"If you suspect me, Mr. Melmotte, I had better not see her at all. It is only that there may no longer be any doubt."
"You can say it all before me."
"No;—I could not do that. But I have told you, and you can say it for me. If you please, I think I will go home now."
But Melmotte knew that his daughter would not believe him on such a subject. This girl she probably would believe. And though Melmotte himself found it difficult to trust anybody, he thought that there was more possible good than evil to be expected from the proposed interview. "Oh, you shall see her," he said. "I don't suppose she's such a fool as to try that kind of thing again." Then the door in Bruton Street was opened, and Hetta, repenting her mission, found herself almost pushed into the hall. She was bidden to follow Melmotte up-stairs, and was left alone in the drawing-room, as she thought, for a long time. Then the door was slowly opened and Marie crept into the room. "Miss Carbury," she said, "this is so good of you,—so good of you! I do so love you for coming to me! You said you would love me. You will; will you not?" and Marie, sitting down by the stranger, took her hand and encircled her waist.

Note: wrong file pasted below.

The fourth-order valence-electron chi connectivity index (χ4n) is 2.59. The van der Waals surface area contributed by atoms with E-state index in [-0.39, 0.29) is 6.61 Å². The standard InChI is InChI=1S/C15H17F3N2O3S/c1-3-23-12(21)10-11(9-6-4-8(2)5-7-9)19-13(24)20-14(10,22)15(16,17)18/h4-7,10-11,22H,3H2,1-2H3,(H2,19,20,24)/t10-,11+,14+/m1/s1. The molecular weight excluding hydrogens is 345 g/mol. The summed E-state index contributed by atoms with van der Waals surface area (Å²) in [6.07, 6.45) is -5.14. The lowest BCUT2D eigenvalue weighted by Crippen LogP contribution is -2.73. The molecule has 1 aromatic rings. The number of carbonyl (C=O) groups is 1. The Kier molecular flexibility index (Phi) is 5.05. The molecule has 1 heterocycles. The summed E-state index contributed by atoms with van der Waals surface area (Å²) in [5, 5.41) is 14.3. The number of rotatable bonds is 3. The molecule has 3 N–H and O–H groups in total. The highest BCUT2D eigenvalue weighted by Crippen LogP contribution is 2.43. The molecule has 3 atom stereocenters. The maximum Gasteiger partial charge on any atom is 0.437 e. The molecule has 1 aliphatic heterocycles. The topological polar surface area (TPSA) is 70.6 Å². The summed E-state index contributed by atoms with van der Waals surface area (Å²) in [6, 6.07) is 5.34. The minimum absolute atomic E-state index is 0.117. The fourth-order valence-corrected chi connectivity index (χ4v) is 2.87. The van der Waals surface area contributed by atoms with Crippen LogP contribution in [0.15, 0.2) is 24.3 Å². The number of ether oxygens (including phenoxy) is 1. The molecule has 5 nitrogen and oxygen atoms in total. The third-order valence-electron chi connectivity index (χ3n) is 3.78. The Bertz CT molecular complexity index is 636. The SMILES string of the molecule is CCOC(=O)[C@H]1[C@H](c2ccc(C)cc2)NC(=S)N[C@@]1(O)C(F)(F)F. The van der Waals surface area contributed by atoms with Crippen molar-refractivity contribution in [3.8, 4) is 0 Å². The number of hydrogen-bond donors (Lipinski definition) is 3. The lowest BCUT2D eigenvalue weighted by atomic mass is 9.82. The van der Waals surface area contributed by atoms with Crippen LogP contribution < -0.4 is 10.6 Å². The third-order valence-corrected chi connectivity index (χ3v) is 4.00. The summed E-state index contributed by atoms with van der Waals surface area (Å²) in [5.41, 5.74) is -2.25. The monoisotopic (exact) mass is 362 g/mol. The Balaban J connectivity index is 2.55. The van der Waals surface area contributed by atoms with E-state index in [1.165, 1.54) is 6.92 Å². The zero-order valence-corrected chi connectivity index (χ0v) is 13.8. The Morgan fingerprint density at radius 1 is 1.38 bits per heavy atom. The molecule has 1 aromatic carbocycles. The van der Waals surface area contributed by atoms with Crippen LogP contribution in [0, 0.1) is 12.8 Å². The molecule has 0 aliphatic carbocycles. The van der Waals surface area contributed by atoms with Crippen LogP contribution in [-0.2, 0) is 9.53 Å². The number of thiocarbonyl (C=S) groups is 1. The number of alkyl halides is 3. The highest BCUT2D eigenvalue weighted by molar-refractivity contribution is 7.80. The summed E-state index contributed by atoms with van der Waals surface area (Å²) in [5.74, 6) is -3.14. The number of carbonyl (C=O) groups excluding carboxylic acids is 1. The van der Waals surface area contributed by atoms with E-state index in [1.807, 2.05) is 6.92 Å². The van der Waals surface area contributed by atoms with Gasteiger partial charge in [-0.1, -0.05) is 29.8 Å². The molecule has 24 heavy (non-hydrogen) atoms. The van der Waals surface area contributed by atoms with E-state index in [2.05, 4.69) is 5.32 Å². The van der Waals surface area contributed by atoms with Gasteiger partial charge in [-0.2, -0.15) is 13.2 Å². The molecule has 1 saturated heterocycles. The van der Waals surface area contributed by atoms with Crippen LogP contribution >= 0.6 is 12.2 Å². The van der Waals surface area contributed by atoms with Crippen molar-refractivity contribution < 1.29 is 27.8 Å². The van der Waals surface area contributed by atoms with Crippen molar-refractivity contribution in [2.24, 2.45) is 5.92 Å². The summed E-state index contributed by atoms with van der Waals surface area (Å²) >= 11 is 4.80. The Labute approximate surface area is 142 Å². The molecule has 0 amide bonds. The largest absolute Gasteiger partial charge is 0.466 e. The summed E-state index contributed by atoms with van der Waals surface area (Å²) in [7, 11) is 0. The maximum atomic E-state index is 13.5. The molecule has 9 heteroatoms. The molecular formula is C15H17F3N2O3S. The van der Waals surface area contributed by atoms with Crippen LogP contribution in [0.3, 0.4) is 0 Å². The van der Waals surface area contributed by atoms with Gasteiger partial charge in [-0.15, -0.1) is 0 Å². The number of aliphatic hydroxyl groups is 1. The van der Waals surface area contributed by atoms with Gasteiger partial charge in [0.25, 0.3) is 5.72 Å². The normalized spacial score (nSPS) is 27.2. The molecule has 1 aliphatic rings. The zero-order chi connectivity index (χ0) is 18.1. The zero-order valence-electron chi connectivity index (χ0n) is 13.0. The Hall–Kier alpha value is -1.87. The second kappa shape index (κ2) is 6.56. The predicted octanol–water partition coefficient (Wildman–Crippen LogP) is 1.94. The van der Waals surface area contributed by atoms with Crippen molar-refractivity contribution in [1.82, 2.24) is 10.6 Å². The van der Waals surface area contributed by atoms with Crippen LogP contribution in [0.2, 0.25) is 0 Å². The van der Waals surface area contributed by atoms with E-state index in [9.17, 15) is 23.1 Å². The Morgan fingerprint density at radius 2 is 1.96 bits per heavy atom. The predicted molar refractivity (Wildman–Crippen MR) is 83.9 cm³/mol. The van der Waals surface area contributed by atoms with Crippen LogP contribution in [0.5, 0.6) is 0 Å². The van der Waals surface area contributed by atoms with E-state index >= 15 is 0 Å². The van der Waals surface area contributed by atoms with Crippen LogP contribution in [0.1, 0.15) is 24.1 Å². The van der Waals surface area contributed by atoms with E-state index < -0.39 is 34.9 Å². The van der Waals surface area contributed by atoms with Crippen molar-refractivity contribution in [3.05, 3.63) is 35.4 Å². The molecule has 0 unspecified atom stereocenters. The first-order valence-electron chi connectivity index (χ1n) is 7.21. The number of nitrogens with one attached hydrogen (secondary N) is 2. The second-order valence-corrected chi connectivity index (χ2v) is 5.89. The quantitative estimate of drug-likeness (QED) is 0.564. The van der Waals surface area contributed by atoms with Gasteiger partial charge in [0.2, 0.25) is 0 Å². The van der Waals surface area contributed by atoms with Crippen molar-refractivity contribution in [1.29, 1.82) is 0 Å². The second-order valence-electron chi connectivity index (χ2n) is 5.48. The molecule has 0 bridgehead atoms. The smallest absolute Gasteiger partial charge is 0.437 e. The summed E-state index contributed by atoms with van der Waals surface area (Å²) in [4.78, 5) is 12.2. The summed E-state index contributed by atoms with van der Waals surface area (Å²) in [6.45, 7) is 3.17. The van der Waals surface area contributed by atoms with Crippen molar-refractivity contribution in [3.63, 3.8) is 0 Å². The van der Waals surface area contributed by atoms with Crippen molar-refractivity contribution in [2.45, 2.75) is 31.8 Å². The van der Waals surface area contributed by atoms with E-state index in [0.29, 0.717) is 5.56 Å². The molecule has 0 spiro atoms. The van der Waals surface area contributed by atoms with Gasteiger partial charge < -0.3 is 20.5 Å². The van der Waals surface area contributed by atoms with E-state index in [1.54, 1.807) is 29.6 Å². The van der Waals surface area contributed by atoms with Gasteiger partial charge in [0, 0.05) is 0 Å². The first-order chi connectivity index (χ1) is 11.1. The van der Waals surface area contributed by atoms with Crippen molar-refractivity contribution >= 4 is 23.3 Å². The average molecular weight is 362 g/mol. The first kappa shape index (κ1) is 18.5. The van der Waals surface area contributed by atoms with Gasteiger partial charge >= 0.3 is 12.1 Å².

"Mr. Melmotte has told you why I have come."
"Yes;—that is, I don't know. I never believe what papa says to me." To poor Hetta such an announcement as this was horrible. "We are at daggers drawn. He thinks I ought to do just what he tells me, as though my very soul were not my own. I won't agree to that;—would you?" Hetta had not come there to preach disobedience, but could not fail to remember at the moment that she was not disposed to obey her mother in an affair of the same kind. "What does he say, dear?"
Hetta's message was to be conveyed in three words, and when those were told, there was nothing more to be said. "It must all be over, Miss Melmotte."
"Is that his message, Miss Carbury?" Hetta nodded her head. "Is that all?"
"What more can I say? The other night you told me to bid him send you word. And I thought he ought to do so. I gave him your message, and I have brought back the answer. My brother, you know, has no income of his own;—nothing at all."
"But I have," said Marie with eagerness.